The farmer and his plough…

Yesterday, as part of the PGS program I was traveling through Naples, Italy and went to an ancient Roman theater on the edge of the city. There I had the opportunity to read the following poem on the main stage…

Georgics 2 (lines 513-522)

“The farmer cleaves the earth with his curved plough

This is his yearlong work, thus sustains

His homeland, thus his little grandchildren,

His herds and trusty bullocks. Never a Pause!

The seasons teem with fruits, the young of clocks,

Or sheaves of Ceres’s corn; they load the furrows

And burst and barns with produce. Then, come winter,

The olive press is busy; sleek with acorns

The pigs come home; the arbutes in the woods

And high on sunny terraces of rock

The mellow vintage ripens.” – Virgil

This was a pretty amazing moment of my day! Knowing that as a participant of this program, I was at least partially removed from my normal thoughts of agriculture production, education, and development, but that what I have been learning as part of this program is relevant to my future career and has proven to be full of wonderful experiences in general. I needed this reminder of how SPECTACULAR agriculture really is!!!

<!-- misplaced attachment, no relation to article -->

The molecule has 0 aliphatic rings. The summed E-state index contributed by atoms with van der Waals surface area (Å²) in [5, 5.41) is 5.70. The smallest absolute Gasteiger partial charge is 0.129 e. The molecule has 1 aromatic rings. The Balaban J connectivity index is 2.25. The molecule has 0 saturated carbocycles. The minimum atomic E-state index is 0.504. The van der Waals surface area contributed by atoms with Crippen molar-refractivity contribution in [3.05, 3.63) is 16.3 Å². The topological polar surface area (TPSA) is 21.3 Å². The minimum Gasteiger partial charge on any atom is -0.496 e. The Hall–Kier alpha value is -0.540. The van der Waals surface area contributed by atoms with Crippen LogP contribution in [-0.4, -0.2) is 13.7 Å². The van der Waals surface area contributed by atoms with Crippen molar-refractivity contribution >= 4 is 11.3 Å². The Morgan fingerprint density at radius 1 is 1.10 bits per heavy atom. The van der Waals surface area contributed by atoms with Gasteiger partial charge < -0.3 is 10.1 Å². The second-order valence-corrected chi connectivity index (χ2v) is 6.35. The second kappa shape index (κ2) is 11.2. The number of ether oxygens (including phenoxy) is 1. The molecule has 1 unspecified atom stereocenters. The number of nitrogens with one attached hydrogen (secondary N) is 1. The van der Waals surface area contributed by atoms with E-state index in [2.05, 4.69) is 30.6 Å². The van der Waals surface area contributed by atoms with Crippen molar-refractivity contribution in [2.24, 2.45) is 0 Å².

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6 thoughts on “The farmer and his plough…

  1. Glad to hear you reading Virgil! The Georgics is a great poem, with one of my all time favorite classical stories: Orpheus and Eurydice. That part of the Georgics is one of the reasons I am a classicist today.

    And glad to hear about your connection with your passion, your exigence. J.J. is right about the connectedness of things. And he is right that you need to blog about agriculture one of these days.

    • That is very interesting that, that section of the Georgics is why you became a classicist!

      I will work on doing a blog about agriculture soon. I already have thought of a few different ideas.

  2. Short comment: On this trip I keep coming back to the connectedness between all things. I think that, somewhat paradoxically, everyone relates to this connectedness in their own way. Your way is agriculture. I could go into how agriculture connects you to everything, but I’m not sure I could every describe it with the passion and authenticity with which you describe. I hope one day you blog about what Agriculture means to you.

    • Thank you very much J.J.! Your kind words are very encouraging!

      I agree with you that one’s ability to connect is really the key in a program like this! Connecting seemingly unrelated ideas, materials, and experiences, in my opinion, often creates that “ahh-ha” moment later down the road in a much more meaningful and powerful way than thinking within the same groupings of thought can.

      A blog about agriculture will happen before the semester, possibly as we begin work on our exigency essays.

  3. Reading poetry in that theater was definitely one of the more memorable events so far in Naples! Oh, and I caught your reading on camera – I’ll try and upload it to Facebook as soon as I can.

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